An exclusive interview with the noted film journalist Deepak Dua

By Murtaza Ali Khan
Film Journalist Deepak Dua
Film Journalist Deepak Dua

Ever wondered what it takes to become a professional commentator on cinema? Would you like to watch movies and get paid for it? Would you like to interview your favorite film personalities? If writing about movies is what you love then can you fully dedicate yourself to it? How feasible is film criticism as a full-time profession? These are the questions that we often receive from many of our readers which include young cinema enthusiasts keen on taking up film criticism as a profession. In an endeavor to seek out the right answers we have started a special series wherein we would be interacting with some of the leading film commentators in the world and try and get them to talk about their success stories. How they got started? What inspired them? How they overcame the various challenges? What is it like to have tasted success? How they keep themselves relevant despite the changing dynamics, etc.?

Now, we consider ourselves really fortunate to be presenting you with someone really special for the second part of this series (Read Part - I with film journalist Aseem Chhabra here). Deepak Dua, who will be completing 25 years in the field of film journalism this September, needs no introduction. After starting his journey at YMCA, Delhi, in the year 1993, he has never looked back. Other than his association with some of the country’s leading film journals, newspapers and magazines, he has been closely associated with radio as well as television. Some of the publications that he has been associated with include Hindustan, Amar Ujala, Hari Bhoomi, Chitralekha, Filmi Kaliyan, Outlook - Hindi, Rashtriya Sahara, and Shubh Yatra, which is the In-flight Magazine of Air India Airlines, among other. Apart from cinema his other passion is travel and he frequently writes travelogues which can be read in publications like Hindustan, Hari Bhoomi, etc. Currently, he is writing/recording a series of audiobooks titled ‘Sunehra Daur with Deepak Dua” for a leading Swedish publication Storytel.

We would like to extend our heartfelt thanks to film journalist Deepak Dua for making himself available, despite his busy schedule, for a detailed one-on-one interaction and for sharing his thoughts/experiences in a most candid and elaborate manner.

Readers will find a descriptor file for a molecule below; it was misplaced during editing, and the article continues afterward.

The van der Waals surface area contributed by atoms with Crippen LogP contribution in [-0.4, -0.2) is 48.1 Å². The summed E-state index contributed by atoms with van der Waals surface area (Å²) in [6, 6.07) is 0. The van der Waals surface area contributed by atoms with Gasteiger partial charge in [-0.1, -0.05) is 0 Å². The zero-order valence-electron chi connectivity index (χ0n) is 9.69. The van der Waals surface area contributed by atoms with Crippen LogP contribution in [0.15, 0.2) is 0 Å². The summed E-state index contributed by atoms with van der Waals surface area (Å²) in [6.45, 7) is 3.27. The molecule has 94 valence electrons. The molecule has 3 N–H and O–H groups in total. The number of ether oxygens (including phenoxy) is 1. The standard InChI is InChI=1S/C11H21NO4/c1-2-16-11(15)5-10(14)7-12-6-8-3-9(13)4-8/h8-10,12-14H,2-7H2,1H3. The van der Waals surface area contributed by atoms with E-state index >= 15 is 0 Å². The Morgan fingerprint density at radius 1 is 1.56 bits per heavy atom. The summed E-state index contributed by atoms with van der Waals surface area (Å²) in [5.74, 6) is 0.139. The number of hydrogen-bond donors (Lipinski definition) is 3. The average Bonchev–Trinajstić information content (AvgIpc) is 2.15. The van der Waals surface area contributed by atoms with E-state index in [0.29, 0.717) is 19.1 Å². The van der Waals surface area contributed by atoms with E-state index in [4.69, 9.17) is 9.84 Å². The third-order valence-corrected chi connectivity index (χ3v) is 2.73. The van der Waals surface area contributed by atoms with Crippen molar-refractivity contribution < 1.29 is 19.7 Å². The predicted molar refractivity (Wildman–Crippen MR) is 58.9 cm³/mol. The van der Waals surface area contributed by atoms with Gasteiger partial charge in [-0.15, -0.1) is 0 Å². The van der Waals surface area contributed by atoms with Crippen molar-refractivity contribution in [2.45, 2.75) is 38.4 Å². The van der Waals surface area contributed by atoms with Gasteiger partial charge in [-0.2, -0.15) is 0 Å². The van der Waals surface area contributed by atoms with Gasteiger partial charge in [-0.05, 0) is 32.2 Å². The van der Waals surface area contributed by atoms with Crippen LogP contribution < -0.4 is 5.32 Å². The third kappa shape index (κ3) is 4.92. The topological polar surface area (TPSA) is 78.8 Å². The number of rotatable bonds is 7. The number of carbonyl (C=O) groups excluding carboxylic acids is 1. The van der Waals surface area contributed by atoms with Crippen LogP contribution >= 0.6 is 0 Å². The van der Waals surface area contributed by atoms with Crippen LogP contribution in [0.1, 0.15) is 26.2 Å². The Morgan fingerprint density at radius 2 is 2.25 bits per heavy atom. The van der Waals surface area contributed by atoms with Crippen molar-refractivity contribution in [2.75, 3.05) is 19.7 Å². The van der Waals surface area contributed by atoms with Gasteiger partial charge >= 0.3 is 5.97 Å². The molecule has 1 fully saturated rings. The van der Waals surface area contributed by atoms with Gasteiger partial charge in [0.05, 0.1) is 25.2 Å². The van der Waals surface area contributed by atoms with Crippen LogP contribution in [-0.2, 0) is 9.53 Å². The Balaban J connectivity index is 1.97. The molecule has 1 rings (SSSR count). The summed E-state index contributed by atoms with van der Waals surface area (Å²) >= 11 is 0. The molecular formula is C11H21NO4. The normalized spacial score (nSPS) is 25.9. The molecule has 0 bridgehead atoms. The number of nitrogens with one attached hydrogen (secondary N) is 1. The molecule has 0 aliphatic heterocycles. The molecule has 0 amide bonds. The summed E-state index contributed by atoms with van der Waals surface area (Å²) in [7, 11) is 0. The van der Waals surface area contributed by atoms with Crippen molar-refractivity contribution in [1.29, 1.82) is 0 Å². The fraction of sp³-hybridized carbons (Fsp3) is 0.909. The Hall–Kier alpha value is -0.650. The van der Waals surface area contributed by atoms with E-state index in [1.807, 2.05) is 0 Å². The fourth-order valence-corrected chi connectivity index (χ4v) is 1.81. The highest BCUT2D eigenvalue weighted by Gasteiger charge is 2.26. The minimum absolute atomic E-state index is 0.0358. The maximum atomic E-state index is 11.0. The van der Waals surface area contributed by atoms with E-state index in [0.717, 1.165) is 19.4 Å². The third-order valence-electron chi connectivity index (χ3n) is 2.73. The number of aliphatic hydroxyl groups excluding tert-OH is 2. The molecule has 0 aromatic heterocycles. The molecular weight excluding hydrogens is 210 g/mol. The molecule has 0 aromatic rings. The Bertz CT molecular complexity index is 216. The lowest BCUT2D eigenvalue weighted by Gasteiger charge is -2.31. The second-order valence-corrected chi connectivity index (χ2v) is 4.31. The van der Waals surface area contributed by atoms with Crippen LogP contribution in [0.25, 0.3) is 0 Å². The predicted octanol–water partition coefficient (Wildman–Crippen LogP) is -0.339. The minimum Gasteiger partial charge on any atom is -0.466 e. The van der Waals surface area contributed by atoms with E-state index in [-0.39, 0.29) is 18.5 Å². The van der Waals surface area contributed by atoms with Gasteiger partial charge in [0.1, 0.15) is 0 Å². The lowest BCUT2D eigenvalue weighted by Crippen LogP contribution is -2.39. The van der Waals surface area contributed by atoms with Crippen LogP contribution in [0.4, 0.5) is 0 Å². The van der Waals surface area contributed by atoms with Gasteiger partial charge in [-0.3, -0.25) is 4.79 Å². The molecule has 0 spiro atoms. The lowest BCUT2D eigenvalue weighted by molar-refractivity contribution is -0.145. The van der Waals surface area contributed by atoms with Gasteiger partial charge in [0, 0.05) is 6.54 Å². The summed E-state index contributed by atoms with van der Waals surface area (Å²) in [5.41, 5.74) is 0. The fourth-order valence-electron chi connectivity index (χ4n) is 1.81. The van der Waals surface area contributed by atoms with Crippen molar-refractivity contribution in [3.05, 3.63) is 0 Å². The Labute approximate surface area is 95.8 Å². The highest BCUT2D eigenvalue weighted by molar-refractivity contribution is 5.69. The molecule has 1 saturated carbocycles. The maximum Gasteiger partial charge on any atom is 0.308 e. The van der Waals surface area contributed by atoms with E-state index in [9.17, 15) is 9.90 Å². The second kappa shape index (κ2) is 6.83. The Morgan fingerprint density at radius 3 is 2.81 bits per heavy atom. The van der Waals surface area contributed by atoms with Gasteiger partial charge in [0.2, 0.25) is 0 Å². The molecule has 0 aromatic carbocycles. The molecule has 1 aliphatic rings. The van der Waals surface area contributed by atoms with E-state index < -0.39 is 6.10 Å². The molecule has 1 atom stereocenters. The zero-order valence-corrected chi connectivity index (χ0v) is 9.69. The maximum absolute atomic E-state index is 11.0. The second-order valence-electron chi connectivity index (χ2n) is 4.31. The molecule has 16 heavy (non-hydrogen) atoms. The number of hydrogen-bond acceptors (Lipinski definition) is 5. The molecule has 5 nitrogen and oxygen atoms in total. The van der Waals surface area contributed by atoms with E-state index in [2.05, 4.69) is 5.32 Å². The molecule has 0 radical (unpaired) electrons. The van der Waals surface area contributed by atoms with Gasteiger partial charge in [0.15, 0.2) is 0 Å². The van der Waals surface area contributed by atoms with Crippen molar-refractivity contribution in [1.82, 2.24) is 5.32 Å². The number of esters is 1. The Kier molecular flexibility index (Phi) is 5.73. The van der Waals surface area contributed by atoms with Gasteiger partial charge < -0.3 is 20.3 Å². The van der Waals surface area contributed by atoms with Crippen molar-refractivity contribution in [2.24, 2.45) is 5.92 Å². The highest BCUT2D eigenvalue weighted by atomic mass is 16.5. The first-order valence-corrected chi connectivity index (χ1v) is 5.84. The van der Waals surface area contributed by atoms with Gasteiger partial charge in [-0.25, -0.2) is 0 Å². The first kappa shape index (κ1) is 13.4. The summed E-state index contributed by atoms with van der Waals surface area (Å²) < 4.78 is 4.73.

Q1. You are about to complete 25 years in the field of film journalism.  How did the journey start?

A. It may come as a surprise to you that I was never a compulsive movie watcher. But we have this tradition in the family wherein the parents used to take us out to the theatres every time a good film released. By good films I mean films made by Children Film Society. I am reminded of films like Bal Shivaji. Also, when Gandhi came out I remember the entire family went to watch it. Tapasya was another film that the parents took us out to watch. It wasn’t very frequent but and such family outings happened about a couple of times in a year. Then during the final years of my school, around the late ‘80s, the films although they were tasting success they somewhere they lack the quality. Watching those masala films I realized that ingesting too much of such films could cause indigestion. That’s how I gradually developed an understanding of what is good or bad in movies. Then during my college years I really started exploring cinema, carefully choosing to watch rare gems.

It was the time when the parallel cinema moment was coming to an end we had a new hybrid kind of cinema which despite being offbeat was finding success. Here I would like to name films like Lekin, Rudali, Salim Lande Par Mat Ro, Maya Memsaab, etc. and commercial cinema was also producing some good films like Heena, Prahaar, Gardish, Angaar, etc. All these films would have a strong influence on me and in a way helped shape my thought process. I was also reading a lot of literature in those days. Also, I had developed a habit of reading newspapers. The film critic of Jansatta, Mr. Manmohan Talkh, had deep influence on me. After his retirement, Mr. Shrish Chandra Mishra took his place. He has been among the leading Hindi journalists of the country and his work has had a very strong influence on me. So during my college years I started contributing letters to newspapers and also got associated with some radio programmes. Basically a communication channel had started for me with the world of media.